Cucumbers can be grown easily from seed in the garden or can be grown from starter plants purchased at the garden center. Take care to pick a variety that suits your needs, such as choosing a pickling type if you plan to make your cucumbers into pickles.
Recommended Cucumber Varieties: Corinto, Muncher, Parisian Gherkin, Green Light, Saladmore
7. Cherry tomatoes
Cherry Tomatoes are a surprisingly easy vegetable to grow in the garden. While some giant heirloom tomatoes can be a challenge, modern hybrid cherry tomatoes are generally quite low-maintenance and forgiving. The key is to find a cherry tomato plant that grows vigorously and produces tasty tomatoes. Cherry tomatoes grow well in larger planters or in raised garden beds.
While tomatoes can certainly be grown from seeds, the process is not easy. Most beginner gardeners (and a fair share of experienced gardeners) choose to purchase potted seedling tomato plants instead of growing the plants from seeds themselves. Buy starter tomato plants at the garden center this year and save growing from seed for when you’ve got a dedicated indoor seed-starting setup (complete with plant lights).
Recommended Cherry Tomato Varieties: Sungold, Sparky, Candyland, Sakura, Cherry Bomb, Sunpeach, Super Sweet 100, Crokini
Tip: Sungold is commonly known as one of the overall top-tasting types of tomatoes (even in comparison to some giant heirlooms)!
8. Swiss chard
Swiss Chard is a low-fuss fresh specialty green to grow in the garden. These leafy plants can be grown in full sun but can also be grown in partial shade. They’re lovely in salads and smoothies alike.
The colorful stems grow easily from seed at home. There is also usually an abundance of seedling plants available for purchase at garden centers (particularly Bright Lights Swiss Chard).
Recommended Types Of Swiss Chard: Bright Lights, Charbell, Ruby Red, Magenta Sunset
Lettuce can be easy to grow in the garden, depending on the type you grow. Some types of lettuce grow as loose leaves rather than a dense head of lettuce, which makes it easy to harvest a few leaves here and there. Many varieties grow as compact plants that can be grown in small-space gardens (even window boxes and patio container planters).
Lettuce is most commonly sown directly in the garden from seeds, but there are also seedling plants available at the garden center. Seedling lettuce plants are often nearly large enough to enjoy as baby greens! Some types of lettuce easily regrow new leaves (called cut-and-come-again varieties).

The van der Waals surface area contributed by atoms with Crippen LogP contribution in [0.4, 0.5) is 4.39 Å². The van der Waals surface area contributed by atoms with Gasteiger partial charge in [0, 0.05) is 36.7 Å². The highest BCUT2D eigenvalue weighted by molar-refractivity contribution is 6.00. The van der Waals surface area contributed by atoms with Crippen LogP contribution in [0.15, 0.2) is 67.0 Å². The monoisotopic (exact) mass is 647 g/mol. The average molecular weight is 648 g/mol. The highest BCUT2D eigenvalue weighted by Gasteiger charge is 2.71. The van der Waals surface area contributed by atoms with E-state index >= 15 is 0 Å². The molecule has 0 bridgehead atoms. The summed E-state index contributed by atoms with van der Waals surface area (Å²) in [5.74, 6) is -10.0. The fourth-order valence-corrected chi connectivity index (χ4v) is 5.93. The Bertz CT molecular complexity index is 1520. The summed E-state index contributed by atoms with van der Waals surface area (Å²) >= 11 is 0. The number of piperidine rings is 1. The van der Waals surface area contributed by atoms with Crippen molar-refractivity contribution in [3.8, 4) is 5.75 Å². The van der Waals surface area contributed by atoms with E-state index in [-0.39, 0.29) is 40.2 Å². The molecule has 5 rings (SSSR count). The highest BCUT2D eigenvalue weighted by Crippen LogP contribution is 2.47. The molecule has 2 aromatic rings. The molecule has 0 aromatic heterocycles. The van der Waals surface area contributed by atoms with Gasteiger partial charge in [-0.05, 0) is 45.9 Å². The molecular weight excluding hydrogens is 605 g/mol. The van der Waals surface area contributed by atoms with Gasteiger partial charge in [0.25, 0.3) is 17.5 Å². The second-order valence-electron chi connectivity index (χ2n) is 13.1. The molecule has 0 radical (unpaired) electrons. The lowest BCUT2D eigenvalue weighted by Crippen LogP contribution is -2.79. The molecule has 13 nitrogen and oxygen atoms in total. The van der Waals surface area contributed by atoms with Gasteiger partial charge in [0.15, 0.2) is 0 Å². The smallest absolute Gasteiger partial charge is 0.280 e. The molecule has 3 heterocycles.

Carrots are another root crop that grows easily in the garden. These root vegetables are a favorite for kids gardens due to the pure joy of harvesting them in the late summer and early fall. Carrots grow particularly well in raised-bed vegetable gardens, where the roots are less likely to encounter dense, hard soil or rocks.
Carrots are most commonly planted from seeds. There’s a wide variety of types to choose from, including some varieties that store well for a long time, some gourmet types, and others packaged in a rainbow of colors.
Recommended Types Of Carrot: Nantes, Danvers, Bolero, Sugarsnax, Kuroda, Purple Haze
Potatoes are one of the easiest vegetable plants to grow. Sometimes they even start growing on their own in the bag from the grocery store! One of the easiest ways to grow potatoes is in a grow bag planter. By growing potatoes in a container like this, you avoid the arduous process of digging into the hard ground to find and harvest the potatoes. It is terribly disappointing when you’re digging up potatoes and accidentally slice a potato with your shovel! Skip the digging and grow potatoes in a 42-quart/40L size grow bag (about 18″/45cm tall).
Potatoes are grown in the garden from “seed potatoes”. Seed potatoes are just regular old potatoes that have been grown and selected to be disease-free and suitable for producing new plants. That said, regular old grocery store potatoes that have sprouted can also be planted as an experiment. Look for small bags labelled “seed potatoes” at your local garden center or hardware store.
Radishes are one of the quickest-to-harvest veggies to grow in the garden. These tasty roots develop quickly from seeds into flavorful vegetables. Many varieties are available in addition to the grocery-store favorite types.
Radishes are most often grown in the garden directly from seed, but starter plants are also sometimes available from the garden center. Starter plants may only need to be in the garden for a month before harvest!
Recommended Varieties Of Radish: Rover, Cherry Belle, Bacchus, Sora, Easter Egg, Roxanne, Rivoli
More vegetable gardening tips for beginners
Check out more veggie garden tips from Home for the Harvest: